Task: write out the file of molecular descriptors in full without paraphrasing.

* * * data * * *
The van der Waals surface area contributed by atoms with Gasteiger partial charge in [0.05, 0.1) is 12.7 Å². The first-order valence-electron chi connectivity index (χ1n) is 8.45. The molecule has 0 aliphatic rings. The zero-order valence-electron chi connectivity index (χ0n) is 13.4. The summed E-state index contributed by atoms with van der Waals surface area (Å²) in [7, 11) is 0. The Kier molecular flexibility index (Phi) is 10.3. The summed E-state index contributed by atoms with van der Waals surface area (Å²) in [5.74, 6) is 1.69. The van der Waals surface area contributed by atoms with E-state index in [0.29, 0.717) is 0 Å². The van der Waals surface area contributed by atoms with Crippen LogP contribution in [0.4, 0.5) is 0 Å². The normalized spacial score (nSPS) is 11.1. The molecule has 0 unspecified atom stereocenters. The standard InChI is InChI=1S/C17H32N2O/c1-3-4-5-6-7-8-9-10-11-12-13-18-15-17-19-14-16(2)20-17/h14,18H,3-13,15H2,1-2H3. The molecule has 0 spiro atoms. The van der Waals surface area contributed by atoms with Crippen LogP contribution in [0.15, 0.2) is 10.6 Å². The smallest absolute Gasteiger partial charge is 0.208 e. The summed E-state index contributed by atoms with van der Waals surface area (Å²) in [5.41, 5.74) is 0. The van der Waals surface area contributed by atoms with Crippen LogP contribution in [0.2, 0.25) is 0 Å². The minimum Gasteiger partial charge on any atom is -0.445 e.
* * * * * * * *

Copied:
The van der Waals surface area contributed by atoms with Gasteiger partial charge in [0.05, 0.1) is 12.7 Å². The first-order valence-electron chi connectivity index (χ1n) is 8.45. The molecule has 0 aliphatic rings. The zero-order valence-electron chi connectivity index (χ0n) is 13.4. The summed E-state index contributed by atoms with van der Waals surface area (Å²) in [7, 11) is 0. The Kier molecular flexibility index (Phi) is 10.3. The summed E-state index contributed by atoms with van der Waals surface area (Å²) in [5.74, 6) is 1.69. The van der Waals surface area contributed by atoms with E-state index in [0.29, 0.717) is 0 Å². The van der Waals surface area contributed by atoms with Crippen LogP contribution in [0.4, 0.5) is 0 Å². The normalized spacial score (nSPS) is 11.1. The molecule has 0 unspecified atom stereocenters. The standard InChI is InChI=1S/C17H32N2O/c1-3-4-5-6-7-8-9-10-11-12-13-18-15-17-19-14-16(2)20-17/h14,18H,3-13,15H2,1-2H3. The molecule has 0 spiro atoms. The van der Waals surface area contributed by atoms with Crippen LogP contribution in [0.15, 0.2) is 10.6 Å². The smallest absolute Gasteiger partial charge is 0.208 e. The summed E-state index contributed by atoms with van der Waals surface area (Å²) in [5.41, 5.74) is 0. The van der Waals surface area contributed by atoms with Crippen LogP contribution in [0.2, 0.25) is 0 Å². The minimum Gasteiger partial charge on any atom is -0.445 e.